Reasoning as an Aid to Charity During an Election Year

During an election season, emotions run high. Citizens are rightly concerned about the important issues at stake. They naturally feel upset when those issues are unfairly characterized by their political adversaries. Those who seek to remain in charity with their fellow-citizens can find it a time of stress.

The United States Supreme Court’s recent decision regarding the Patient Protection and Affordable Care Act (Obamacare) has caused many veins to throb. Pundits have been quick to suggest that the justices (majority or dissent, depending on the pundit’s views) decided the case based on impure motives.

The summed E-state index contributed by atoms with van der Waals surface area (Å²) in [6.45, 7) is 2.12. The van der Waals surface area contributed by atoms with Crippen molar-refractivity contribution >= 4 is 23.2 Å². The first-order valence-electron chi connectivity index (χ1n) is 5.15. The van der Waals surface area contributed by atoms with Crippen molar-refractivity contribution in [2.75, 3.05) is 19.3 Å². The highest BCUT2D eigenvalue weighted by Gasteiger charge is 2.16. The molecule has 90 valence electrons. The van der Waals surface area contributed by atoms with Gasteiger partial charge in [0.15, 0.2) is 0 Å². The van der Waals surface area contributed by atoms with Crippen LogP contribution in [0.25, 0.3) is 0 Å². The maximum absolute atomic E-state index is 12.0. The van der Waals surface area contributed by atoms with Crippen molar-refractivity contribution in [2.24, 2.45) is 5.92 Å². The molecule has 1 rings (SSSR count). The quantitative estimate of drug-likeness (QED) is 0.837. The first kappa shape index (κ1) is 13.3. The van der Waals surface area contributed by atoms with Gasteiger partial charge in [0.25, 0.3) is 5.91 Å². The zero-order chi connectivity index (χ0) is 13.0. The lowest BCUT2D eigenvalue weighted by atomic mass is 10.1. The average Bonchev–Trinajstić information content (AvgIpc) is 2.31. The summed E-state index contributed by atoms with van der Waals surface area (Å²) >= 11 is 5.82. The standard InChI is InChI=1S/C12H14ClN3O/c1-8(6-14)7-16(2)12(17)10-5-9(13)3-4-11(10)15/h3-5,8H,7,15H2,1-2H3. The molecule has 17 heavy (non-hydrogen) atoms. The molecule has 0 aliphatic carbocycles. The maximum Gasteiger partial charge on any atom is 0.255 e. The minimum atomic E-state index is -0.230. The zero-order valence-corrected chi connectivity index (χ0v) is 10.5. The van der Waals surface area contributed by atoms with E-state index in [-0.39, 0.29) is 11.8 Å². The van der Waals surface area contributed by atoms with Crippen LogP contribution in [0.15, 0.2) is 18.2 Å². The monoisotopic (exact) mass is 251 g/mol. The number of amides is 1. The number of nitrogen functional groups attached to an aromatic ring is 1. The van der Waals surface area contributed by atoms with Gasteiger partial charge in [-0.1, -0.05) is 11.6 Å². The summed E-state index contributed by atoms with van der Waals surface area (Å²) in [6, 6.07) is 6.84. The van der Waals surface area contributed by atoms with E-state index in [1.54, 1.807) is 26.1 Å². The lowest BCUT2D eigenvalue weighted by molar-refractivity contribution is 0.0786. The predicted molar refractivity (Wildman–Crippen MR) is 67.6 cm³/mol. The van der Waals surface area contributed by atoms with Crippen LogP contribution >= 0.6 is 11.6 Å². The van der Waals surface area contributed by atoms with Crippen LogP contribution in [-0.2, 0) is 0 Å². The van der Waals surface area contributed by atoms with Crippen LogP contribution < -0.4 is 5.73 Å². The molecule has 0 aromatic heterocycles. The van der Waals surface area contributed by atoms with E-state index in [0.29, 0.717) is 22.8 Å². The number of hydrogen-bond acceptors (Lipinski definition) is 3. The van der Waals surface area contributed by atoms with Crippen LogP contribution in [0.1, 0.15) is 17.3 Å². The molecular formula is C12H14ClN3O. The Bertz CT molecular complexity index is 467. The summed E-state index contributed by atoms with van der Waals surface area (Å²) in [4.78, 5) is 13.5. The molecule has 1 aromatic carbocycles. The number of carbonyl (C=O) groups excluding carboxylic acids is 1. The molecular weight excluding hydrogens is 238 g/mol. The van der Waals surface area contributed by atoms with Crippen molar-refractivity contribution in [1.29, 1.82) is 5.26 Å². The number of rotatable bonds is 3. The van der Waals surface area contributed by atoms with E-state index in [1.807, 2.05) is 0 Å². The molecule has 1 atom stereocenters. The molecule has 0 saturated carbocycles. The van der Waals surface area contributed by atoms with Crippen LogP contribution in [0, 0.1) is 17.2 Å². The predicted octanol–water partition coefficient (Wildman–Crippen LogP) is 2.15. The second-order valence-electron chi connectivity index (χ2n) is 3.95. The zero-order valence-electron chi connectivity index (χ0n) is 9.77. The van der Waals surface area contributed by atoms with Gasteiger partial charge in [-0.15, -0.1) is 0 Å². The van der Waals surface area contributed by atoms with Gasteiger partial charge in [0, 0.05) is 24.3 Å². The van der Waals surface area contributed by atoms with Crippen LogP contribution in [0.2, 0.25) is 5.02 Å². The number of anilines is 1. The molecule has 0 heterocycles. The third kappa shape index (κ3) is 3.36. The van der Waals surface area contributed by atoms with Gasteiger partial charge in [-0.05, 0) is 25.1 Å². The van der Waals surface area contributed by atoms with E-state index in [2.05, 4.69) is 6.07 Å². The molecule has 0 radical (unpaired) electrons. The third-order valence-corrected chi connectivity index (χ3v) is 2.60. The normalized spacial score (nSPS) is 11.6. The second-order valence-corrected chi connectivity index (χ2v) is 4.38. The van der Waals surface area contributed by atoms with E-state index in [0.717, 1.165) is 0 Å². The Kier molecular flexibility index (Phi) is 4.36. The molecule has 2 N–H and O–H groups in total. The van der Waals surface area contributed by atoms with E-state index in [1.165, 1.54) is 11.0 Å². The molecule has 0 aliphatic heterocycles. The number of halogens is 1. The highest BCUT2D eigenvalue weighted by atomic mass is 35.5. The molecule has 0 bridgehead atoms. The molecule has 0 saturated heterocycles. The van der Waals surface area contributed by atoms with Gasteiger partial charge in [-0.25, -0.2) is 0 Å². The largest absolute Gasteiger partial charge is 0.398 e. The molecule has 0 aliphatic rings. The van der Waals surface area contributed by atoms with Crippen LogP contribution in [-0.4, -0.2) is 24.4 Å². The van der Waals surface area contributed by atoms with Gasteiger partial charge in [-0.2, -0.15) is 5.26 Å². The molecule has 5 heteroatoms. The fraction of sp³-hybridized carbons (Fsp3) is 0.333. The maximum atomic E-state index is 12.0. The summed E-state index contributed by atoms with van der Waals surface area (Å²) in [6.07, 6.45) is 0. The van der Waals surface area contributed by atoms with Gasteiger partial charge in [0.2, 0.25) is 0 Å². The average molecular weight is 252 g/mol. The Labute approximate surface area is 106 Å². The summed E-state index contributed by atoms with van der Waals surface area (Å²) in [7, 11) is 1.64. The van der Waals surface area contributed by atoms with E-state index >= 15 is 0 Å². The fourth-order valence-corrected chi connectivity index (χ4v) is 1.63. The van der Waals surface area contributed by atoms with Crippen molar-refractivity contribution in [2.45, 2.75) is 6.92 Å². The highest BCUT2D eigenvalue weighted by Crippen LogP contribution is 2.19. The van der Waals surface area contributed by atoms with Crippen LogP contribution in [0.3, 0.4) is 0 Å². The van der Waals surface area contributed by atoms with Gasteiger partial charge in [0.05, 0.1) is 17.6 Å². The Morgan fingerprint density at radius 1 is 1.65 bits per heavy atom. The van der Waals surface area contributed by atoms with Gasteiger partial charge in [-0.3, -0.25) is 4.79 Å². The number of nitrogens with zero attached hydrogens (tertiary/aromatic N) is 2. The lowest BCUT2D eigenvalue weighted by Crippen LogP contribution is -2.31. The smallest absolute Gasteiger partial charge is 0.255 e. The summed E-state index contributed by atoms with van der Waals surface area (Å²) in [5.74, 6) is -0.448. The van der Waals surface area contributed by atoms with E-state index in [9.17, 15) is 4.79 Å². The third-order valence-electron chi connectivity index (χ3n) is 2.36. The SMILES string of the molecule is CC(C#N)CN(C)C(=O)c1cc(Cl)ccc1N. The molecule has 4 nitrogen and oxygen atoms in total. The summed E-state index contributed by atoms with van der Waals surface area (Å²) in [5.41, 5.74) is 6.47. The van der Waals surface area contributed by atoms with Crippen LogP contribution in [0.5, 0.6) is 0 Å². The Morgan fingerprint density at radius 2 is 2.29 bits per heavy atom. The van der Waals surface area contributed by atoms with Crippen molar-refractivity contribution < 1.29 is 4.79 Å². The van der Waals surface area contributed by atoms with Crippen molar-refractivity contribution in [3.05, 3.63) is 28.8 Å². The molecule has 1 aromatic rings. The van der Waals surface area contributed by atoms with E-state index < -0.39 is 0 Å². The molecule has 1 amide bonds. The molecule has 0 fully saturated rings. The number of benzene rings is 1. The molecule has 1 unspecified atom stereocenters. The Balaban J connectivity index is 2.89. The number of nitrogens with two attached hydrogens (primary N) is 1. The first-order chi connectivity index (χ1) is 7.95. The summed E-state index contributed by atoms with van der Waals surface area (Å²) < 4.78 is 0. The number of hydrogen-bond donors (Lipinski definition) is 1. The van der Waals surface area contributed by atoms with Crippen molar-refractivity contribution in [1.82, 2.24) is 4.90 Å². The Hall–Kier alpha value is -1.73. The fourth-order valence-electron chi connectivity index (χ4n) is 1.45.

In my class on reasoning, the curriculum usually includes review of a controversial legal opinion. Unfortunately, the PPACA case was decided too late this year to be covered. Approaching a legal opinion from the point of view of legal reasoning — rather than an opportunity for political partisanship — can be an exercise both enlightening and conducive to at least temporary charity.

Here are some general comments about how someone, after taking my class, might approach the opinion.